Wouldn't it be wonderful to be able to remember names, appointments, and where you left your keys just by taking an over-the-counter (OTC) memory pill? Some natural supplements are supposed to improve memory and concentration. But is staying sharp as simple as taking a supplement?
Most experts agree that there is no solid proof that memory-enhancing supplements work. These products may not even contain much of their "active herbal ingredients." The strength and purity of natural supplements also vary widely across brands because the FDA does not regulate them.
Here is a rundown on so-called memory supplements. Do NOT take any of these supplements, or others, without talking with your health care provider.
Claims that this herb improves mental performance are based on a few small, questionable studies. But a study published by the National Center for Complementary and Alternative Medicine indicated that ginkgo biloba had no effect in reducing or preventing cognitive decline. It may cause stomach upset or headache. Ginkgo is a blood thinner, so if you take an anticoagulant like aspirin, talk with your health care provider before using ginkgo. Avoid ginkgo if you take a seizure medicine.
This herb is supposed to boost the power of your memory, as well as your energy level, but studies have not proved either of these claims. Ginseng can cause a variety of health problems, including increased blood pressure, headache, vomiting, insomnia, tremors, and nosebleeds. Like ginkgo, ginseng is a blood thinner and should be avoided by people taking anticoagulant drugs. People with a history of bipolar disorder or psychosis should not take ginseng.
You need these fats for brain function, and they are good for your overall health. There is no evidence, however, that taking them in supplement form has an effect on memory. Foods that are high in omega-3 fatty acids include fish such as salmon, halibut, sardines, albacore, trout, and herring, and oils such as walnut, flaxseed, and canola. Other foods with omega-3 fatty acids are shrimp, clams, light chunk tuna, catfish, cod, and spinach.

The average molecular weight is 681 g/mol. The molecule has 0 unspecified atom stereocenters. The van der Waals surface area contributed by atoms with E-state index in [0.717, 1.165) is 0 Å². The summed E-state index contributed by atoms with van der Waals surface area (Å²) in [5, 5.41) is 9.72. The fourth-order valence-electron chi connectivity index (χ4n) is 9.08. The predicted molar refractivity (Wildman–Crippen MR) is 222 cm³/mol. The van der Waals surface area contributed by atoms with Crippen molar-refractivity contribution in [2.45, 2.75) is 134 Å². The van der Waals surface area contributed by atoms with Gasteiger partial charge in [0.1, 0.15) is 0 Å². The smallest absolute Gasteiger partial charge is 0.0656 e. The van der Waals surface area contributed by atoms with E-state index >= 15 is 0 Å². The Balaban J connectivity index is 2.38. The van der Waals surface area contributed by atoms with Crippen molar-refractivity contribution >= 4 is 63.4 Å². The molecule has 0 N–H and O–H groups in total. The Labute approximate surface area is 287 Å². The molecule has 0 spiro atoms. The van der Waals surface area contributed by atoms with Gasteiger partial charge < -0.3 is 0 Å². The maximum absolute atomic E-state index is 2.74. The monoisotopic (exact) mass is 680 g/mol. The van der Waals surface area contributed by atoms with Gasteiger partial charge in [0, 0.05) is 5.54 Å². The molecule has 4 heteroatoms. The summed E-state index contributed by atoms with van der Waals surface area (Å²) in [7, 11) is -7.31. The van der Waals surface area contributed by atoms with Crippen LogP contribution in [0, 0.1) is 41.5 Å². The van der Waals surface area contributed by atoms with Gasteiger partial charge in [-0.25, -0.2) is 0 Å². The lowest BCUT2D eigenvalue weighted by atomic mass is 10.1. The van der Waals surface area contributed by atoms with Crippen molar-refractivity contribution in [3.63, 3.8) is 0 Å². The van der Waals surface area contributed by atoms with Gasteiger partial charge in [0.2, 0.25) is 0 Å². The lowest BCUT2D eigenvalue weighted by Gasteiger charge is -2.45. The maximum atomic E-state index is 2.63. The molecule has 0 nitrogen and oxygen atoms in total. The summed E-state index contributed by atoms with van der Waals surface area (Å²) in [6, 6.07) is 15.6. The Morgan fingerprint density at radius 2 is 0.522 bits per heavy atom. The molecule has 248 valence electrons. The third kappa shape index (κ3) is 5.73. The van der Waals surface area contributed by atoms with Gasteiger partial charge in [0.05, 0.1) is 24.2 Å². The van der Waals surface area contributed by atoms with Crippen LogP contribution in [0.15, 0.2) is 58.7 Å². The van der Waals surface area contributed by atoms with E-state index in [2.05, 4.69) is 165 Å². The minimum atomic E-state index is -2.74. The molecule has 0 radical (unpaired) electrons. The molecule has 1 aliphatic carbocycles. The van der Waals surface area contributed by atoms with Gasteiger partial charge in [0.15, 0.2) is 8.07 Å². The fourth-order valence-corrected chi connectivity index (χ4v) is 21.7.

Some studies have shown that high doses of vitamin E slow the progression of Alzheimer's disease. These studies, however, did not show that high doses of vitamin E improve memory. Vitamin E is important to your overall health, however. It is an antioxidant, which helps protect against tissue damage.
Eat a well-balanced diet and take a multivitamin that includes beta-carotene, folic acid, iron, zinc, and vitamins C, B12, and E--your brain needs these nutrients. Avoid alcohol, OTC sedatives, such as antihistamines and sleep remedies, and stimulants. Unless you absolutely need them, avoid prescription drugs that are sedatives.
Reading, working puzzles, and otherwise exercising your mind may help you stay sharp.
Although studies have shown an association between certain modifiable lifestyle factors and a reduced risk for cognitive decline, the National Institutes of Health (NIH) says that researchers still aren’t sure whether these factors can actually prevent the disease.
A little forgetfulness is natural as we age. Still, if your memory lapses worry you, talk with your health care provider. Memory problems caused by medication, depression, infection, or thyroid disease can be treated. And while studies have shown an association between some of the lifestyle choices mentioned above and a reduced risk for memory loss and cognitive decline, the NIH says that researchers still aren't sure whether these factors can actually prevent them.